Healthy Metal 

Old-school heavy metal is brand-new again: Just listen to the double bass drums, screaming guitars, pulsing bass, and guttural vocals on "Jackball," one of the six tracks that comprise Shards, Rabid Villain's new EP. The band's churning sound is a far cry from the overly muscular nü-metal style that's gained popularity in recent years — think '70s-era Ozzy Osbourne, Slayer, and Metallica instead of, say, Saliva or Egypt Central.

Rabid Villain actually began as a trio in 2000. The group cut a debut album, The Villainous Group, soon after, although its members ultimately decided to put the project on ice a few years later.

"We're all big Pantera and Black Sabbath fans, and we like newer bands like Lamb of God and Mastodon," says bassist Blake Rhea, who replaced Grayson Grant after sessions for the Shards EP had already begun.

Eagle-eyed scenesters might recognize Rhea from the funk-infused Gamble Brothers Band, know guitarist Elliott Ives' work with Lord T. & Eloise, or spot drummer Jeff Burch, who frequently pounds the skins on Beale Street. The trio first coalesced nearly a decade ago with Midtown collective CYC; last year, they joined forces with vocalist Burl Caine to form a new and improved Rabid Villain. (Check out MySpace.com/RabidVillainMemphis.)

To anyone who might think the band is the basis for a Spinal Tap-type outing, Rhea argues that "to play this kind of music, you have to be serious. It's hard to play this fast and with this much endurance," he says. "We take it very seriously. We've all liked metal for a long time. We've just never gone full-force into it.

"The people who know me, who are friends with me, know I like metal. They're not surprised [by the group]. We've all been gigging in Memphis forever, but the metal scene is new to us. We're learning it as we go, finding out where to play and who to play with. We've done shows at Murphy's, and, last month, we did a gig at the Memphis Drum Shop. We've been checking out the metal bands who play at the Buccaneer and the Rally Point, and this Friday, we're playing a showcase at the New Daisy."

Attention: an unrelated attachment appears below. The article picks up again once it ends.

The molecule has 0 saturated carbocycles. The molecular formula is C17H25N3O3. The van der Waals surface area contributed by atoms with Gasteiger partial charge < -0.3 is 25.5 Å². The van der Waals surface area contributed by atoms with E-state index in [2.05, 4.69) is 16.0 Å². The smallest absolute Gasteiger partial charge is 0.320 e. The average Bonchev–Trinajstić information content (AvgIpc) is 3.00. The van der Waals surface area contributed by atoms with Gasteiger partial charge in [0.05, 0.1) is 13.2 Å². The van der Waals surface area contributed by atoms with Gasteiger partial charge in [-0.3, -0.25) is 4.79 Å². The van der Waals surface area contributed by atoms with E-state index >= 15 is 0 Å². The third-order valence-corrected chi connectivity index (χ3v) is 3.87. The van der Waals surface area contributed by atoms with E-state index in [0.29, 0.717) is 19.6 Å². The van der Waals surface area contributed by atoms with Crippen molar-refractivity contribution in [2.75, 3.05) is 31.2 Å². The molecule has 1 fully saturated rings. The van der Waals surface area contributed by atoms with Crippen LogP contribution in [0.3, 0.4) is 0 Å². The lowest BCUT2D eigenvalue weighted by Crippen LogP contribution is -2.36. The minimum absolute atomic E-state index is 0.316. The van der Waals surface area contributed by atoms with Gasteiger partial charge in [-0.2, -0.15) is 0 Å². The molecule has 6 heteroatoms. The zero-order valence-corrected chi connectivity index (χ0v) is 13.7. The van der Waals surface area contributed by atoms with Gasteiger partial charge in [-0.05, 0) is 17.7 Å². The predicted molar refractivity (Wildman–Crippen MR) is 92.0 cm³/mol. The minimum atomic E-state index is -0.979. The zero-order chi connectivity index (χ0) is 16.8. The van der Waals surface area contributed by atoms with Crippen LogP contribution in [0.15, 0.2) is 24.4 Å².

The Memphis Metal Showcase, which is sponsored by the Memphis Musician's Advisory Council, an offshoot of the Memphis & Shelby County Music Commission, also features local groups Evil Army, Cremains, Detriment, Serapis, and Legion of Divine Punishment.

"Our goal this summer is to provide a certain educational component and performance opportunity for local musicians," says harmonica master Billy Gibson, who, with House of Blues producer Ralph Sutton, organized the metal show. They have plans for future events showcasing the local gospel and DJ scenes.

Gibson explains, "We're offering a free live sound seminar with Will Floyd, the house engineer at the New Daisy, from 4:30 to 6:30 p.m., then the show starts at 7:30 p.m. 93X is making it the official opening concert for their Locals Only summer music series."

Talking metal with the harmonica player, renowned on the international blues scene, is initially unsettling, but his enthusiasm for the genre comes through loud and clear.

"I'm a huge Rob Evil fan. His band Evil Army has so much energy," Gibson says. "I caught a show they did with Cremains at the Bucc. They're so young, and they come at it with such fire. This time next year, they could be on the road with Mastodon. They just need to get in front of the right kind of people.

"There's a really kicking metal scene that's coming together in Memphis," Gibson adds. "Rabid Villain are way schooled on it. They have that Stax-type groove, which comes out even when they play metal. It gives them an edge, but I really think that any of the bands playing Friday night could have presence [nationally]."

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